9/11 Responders Bristle At Utah Senator Mike Lee's Moves On Compensation Bill
Senator Mike Lee made national headlines this week for his role in delaying a vote on compensation for 9/11 first responders. Survivors said they don’t have time to wait.
“Lying to his constituents is really not Utah values," said Danielle Barrani. "It’s not what we stand for.”
Lee blocked a Senate vote on a bill that would fund the 9/11 Victim Compensation Fund in perpetuity through the year 2092. For Barrani, this is personal. She's a Salt Lake City native who flew to New York after 9/11 to volunteer at the World Trade Center site, and now runs an organization called the Sisterhood of Ground Zero.
“I actually have many 9/11 related illnesses," Barrani said. "Asthma, heart issues, lung issues, sinuses. There’s a lot of illnesses outside of cancer.”
Barrani said that Lee went back on a promise he made to her and other 9/11 survivors, when he said he would not stand in the way of their bill passing. The Victim Compensation Fund helps finance health benefits for first responders and survivors of the attacks.
“Now everyone has to go back down sick and dying to go lobby with their hat in their hand," Barrani said. "How much stress this causes the 9/11 community. Everyone has PTSD. When people are worrying how to take care of their families on top of this, we really need to take politics out of humanity.”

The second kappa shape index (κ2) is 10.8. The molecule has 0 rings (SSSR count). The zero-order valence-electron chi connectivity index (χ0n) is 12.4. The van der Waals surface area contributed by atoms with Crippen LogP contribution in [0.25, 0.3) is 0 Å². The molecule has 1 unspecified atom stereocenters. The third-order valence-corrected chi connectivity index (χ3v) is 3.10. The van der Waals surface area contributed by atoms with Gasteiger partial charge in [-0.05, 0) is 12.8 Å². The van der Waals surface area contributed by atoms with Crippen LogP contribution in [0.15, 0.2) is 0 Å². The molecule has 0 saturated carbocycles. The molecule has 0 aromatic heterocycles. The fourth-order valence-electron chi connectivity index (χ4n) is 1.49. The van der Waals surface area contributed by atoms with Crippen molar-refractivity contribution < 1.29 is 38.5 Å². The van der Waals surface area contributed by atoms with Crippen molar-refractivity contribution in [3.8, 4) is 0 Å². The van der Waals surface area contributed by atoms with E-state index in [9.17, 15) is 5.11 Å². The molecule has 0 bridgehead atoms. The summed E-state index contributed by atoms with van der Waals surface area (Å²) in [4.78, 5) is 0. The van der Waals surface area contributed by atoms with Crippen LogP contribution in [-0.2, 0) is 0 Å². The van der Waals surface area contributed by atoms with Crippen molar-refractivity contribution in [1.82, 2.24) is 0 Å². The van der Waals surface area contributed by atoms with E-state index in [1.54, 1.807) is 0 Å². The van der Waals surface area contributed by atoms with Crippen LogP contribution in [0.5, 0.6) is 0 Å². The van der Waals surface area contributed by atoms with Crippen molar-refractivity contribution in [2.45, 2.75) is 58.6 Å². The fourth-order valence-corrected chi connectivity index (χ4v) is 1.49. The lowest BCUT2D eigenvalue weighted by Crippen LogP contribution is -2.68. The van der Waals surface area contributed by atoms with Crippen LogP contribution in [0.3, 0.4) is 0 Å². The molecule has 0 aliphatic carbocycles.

Lee reversed course again on Thursday, now saying that he’ll allow the bill to come to a vote, but with added amendments capping the amount of benefits for survivors. Barrani said he’s missing the point.
“How are we going to pay for it, how are we going to pay for it, instead of ‘how are we going to take care of people?’" she said. "How are we going to take care of people who in one of the worst moments our nation has ever experienced took care of us?”